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Project 365 – Week 44

It feels like we’ve suddenly plunged into winter this week. It started wet, then windy, followed by arctic chill for a couple of days, and back into wet and windy weekend. Not too much fun for my friend who was playing tourist in the city. And as if wet and windy in Paris was not bad enough, F and I headed up northwest to Brest to visit our friends at the weekend. Oh, gosh, it has been a long time since I was that soaked!

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Road sign

28 Oct: Here’s a fun fact: in Paris, while there are “no entry” sign aplenty, there is none of “stop”. Another fun fact: many of the “no entry” sign has been used as canvases for street art. I’ve started coming across “Kiss Kiss” (that’s my nickname for it) on a rather regular basis since my return from southeast Asia, so I wonder if this is the current batch of no-entry-art. Previous batches have been “The Handyman” (man carrying a bar), and “Witch Hunt” (man in the stocks).

Portrait painting

29 Oct: Montmartre is one of my favourite Parisian neighbourhoods. It’s such a shame that I don’t get to wander around its streets more often. JF gave me the perfect opportunity to show the area off, including the constantly bustling Place du Tertre. This is the place for live art actions, with dozens of artists working away, each side of the square pretty much dedicated to a particular art. There’s a side and a half for street portraits, which links on to silhouette maker/cutter, and then there are artists that work on more general paintings and nostalgic Parisian scenes. I love watching the deft strokes of the portrait artists, the lines quickly start to resemble the subject seated right next to him. They are very good at what they do!

Macaron cake

30 Oct: While walking about the Salon du Chocolat last week, JF and I tasted a bunch of chocolates along with pastries, jams, breads and candies. As we strolled leisurely over to Aoki’s stand, we saw a chef was making a version of dorayaki called macaronyaki. Basically, it’s a sandwich of sponge pancake “buns” with macaron “pattie”. No free tasting for this, however, so we ended up buying one to share. Gnom.

Petit Trianon

31 Oct: Believe it or not, in my many visits to Versailles, I’ve never made it out to the former estates of Marie-Antoinette – the Grand Trianon and the Petit Trianon. Until today, that is. JF and I walked all the way out, basking in whatever little sunshine that we had, chatting and gossiping as we went along. The estates may lack the grandeur that is Versailles Palace but they make up for it in charm by spades. The English Garden was inviting despite the chill in the air, and it does feel a world away from that main château which one can imagine to be rather strict and too formal to really feel at ease.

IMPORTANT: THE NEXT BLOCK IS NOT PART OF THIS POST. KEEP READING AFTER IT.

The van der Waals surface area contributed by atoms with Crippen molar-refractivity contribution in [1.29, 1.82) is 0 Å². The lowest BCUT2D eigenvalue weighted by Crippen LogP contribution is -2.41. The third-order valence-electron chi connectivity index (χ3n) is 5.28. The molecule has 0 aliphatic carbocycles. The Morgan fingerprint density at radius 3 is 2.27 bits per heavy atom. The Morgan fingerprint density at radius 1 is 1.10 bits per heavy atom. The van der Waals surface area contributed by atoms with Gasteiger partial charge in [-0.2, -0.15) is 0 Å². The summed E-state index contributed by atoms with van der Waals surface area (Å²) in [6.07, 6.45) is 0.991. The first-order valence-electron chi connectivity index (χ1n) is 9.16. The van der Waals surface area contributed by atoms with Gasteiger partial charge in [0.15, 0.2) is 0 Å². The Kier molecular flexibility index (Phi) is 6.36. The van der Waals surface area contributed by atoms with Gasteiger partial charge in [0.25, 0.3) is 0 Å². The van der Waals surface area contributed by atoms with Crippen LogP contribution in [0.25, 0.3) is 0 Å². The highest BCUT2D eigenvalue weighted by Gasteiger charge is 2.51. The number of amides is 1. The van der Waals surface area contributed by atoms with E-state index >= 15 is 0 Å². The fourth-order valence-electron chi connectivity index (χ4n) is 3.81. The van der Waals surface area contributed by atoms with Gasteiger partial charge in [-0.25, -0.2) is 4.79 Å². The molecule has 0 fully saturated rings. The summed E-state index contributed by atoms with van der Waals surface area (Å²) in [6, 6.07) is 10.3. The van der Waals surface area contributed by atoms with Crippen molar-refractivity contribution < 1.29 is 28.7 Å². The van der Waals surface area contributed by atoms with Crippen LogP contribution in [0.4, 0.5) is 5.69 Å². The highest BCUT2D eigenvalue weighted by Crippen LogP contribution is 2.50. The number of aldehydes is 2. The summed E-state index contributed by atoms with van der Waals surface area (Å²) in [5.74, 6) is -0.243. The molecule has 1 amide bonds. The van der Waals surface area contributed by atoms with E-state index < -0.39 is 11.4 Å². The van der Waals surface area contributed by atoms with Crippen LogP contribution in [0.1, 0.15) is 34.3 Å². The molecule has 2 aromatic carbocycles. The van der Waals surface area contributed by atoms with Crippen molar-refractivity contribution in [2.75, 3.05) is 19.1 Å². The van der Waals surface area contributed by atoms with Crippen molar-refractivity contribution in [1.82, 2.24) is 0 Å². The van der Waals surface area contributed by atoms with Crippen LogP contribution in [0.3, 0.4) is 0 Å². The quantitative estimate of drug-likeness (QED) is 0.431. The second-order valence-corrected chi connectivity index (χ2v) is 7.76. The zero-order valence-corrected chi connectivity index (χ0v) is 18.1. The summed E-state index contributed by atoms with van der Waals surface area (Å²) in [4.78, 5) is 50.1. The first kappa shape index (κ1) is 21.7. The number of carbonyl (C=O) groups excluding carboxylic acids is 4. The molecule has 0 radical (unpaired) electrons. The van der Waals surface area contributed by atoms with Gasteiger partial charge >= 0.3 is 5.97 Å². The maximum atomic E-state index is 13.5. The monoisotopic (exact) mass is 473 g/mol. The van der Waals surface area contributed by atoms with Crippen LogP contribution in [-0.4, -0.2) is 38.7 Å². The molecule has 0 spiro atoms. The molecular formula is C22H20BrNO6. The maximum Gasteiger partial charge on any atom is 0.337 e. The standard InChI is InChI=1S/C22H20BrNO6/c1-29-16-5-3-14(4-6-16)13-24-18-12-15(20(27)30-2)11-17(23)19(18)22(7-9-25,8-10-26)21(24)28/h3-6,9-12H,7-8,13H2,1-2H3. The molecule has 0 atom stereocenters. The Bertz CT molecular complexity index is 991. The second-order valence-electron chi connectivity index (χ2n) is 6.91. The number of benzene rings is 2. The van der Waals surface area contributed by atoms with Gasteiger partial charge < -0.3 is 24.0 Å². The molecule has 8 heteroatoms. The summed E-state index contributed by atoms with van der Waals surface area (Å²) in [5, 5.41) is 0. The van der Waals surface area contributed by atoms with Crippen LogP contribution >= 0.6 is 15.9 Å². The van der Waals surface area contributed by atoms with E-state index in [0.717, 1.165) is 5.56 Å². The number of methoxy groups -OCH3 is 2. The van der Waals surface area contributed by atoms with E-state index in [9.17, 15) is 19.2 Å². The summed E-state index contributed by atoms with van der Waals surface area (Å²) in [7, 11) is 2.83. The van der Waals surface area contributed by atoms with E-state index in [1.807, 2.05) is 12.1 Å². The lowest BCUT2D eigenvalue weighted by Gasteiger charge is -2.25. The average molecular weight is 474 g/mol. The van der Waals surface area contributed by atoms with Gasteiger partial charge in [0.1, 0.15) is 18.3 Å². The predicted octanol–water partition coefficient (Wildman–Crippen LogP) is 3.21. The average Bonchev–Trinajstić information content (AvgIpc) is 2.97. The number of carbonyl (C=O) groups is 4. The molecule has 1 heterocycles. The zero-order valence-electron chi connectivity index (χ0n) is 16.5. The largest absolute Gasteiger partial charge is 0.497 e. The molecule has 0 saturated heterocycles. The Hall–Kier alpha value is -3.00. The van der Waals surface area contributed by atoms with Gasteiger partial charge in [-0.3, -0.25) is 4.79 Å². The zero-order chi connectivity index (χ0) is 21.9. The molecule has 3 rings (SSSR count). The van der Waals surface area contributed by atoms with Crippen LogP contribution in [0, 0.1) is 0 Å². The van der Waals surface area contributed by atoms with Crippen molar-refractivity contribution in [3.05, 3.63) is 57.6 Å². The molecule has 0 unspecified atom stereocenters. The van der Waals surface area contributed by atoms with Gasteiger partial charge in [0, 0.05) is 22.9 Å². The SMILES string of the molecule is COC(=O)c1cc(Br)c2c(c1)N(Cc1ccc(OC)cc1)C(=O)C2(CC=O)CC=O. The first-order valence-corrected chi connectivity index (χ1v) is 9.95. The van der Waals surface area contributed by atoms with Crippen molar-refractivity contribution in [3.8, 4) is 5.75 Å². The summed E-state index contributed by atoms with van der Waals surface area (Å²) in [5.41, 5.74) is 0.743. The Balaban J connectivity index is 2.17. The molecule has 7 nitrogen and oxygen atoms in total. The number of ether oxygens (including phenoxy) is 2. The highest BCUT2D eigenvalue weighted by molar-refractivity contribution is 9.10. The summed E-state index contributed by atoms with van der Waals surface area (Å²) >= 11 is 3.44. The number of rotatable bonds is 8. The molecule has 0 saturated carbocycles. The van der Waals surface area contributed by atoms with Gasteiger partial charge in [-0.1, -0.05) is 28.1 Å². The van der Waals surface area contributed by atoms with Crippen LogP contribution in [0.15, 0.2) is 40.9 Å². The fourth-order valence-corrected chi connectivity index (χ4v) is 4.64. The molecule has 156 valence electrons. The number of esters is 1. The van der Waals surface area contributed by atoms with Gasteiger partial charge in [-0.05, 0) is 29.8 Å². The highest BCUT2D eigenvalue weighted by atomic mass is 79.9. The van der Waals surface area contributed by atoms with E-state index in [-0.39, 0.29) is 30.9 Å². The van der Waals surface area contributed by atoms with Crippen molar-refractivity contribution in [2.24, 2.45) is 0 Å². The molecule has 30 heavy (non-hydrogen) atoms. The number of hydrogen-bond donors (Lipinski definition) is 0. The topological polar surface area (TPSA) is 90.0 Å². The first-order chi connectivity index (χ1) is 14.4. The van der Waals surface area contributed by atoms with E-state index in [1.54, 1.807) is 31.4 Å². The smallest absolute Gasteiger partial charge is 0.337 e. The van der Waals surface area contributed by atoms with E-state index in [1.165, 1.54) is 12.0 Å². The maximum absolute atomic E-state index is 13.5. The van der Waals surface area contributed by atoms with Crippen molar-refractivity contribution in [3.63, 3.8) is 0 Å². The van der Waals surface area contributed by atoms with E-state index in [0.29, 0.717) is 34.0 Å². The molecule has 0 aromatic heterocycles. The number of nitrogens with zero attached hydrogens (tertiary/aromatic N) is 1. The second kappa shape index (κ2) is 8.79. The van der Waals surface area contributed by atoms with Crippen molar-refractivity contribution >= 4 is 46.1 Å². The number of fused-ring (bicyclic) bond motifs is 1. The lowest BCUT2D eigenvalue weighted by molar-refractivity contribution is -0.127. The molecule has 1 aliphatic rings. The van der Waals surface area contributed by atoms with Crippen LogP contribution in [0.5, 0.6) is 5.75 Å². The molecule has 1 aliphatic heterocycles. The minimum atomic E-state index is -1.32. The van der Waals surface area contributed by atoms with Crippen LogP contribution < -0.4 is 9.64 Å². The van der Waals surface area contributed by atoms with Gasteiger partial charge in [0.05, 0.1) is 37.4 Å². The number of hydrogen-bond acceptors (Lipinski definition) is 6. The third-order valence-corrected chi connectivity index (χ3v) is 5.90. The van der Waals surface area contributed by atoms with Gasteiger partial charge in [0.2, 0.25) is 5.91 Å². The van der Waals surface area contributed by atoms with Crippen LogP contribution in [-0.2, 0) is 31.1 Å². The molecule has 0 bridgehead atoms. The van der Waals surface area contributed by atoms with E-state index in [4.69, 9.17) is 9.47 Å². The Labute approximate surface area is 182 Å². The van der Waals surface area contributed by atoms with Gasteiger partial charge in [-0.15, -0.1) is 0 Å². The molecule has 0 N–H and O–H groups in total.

1 Nov: The Chinese perform their filial duty on cheng beng in April, while the Christians celebrate the All Hallow’s Day on the first day of November. Flowers and wreaths are laid at the graves of departed relatives and friends, and the number of visitors traipsing in and out of the cemeteries is undoubtedly higher than the norm. In Paris (and I guess elsewhere too) certain cemeteries that are closed all year round are exceptionally open to visitors on this one particular day. Unlike the Chinese, here, there would be no offerings to the soul of the departed.

Le Conquet

2 Nov: Our little sightseeing trip in north Brittany started a little wet this morning but luckily the day cleared up to afford us some very nice cliff-side walks. One of the small towns (or is it a village?) that we visited was Le Conquet, a fishing port town with ferry connections to the islands Ouessant and Molène. Not sure though today would have been a good day to sail out; afterall strong wind = rough sea. Our stroll along the port was fairly leisurely, and as the tide filled the bay, the wind also brought the water crashing in along the sea walls. Pretty, but as the French would also say, c’est sauvage.


3 Nov: Most curious – kiwano. Spotted at the market in Brest this morning, I was immediately pulled towards this weirdly shaped fruit that looks like a mini watermelon but merged with thorny durian shell. I’m not even sure how to describe the cross-section of the fruit, which resembles some starburst passion fruit flesh, except thinner and in green. I regretted not buying one to try though, and this is another unusual thing to happen. Since when do I not get edible thing that piques my curiosity?!

Category: Project 365

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2 scribbles & notes

  1. med says:

    yah…u should have bought the weird fruit, cut it up, eat and write about it with photos ;) hehe…it might ‘reappear’ again and you can do that!

    • Lil says:

      i haven’t seen it in the market i normally go to, so perhaps i should search in ethnic shops or something… hmmm…

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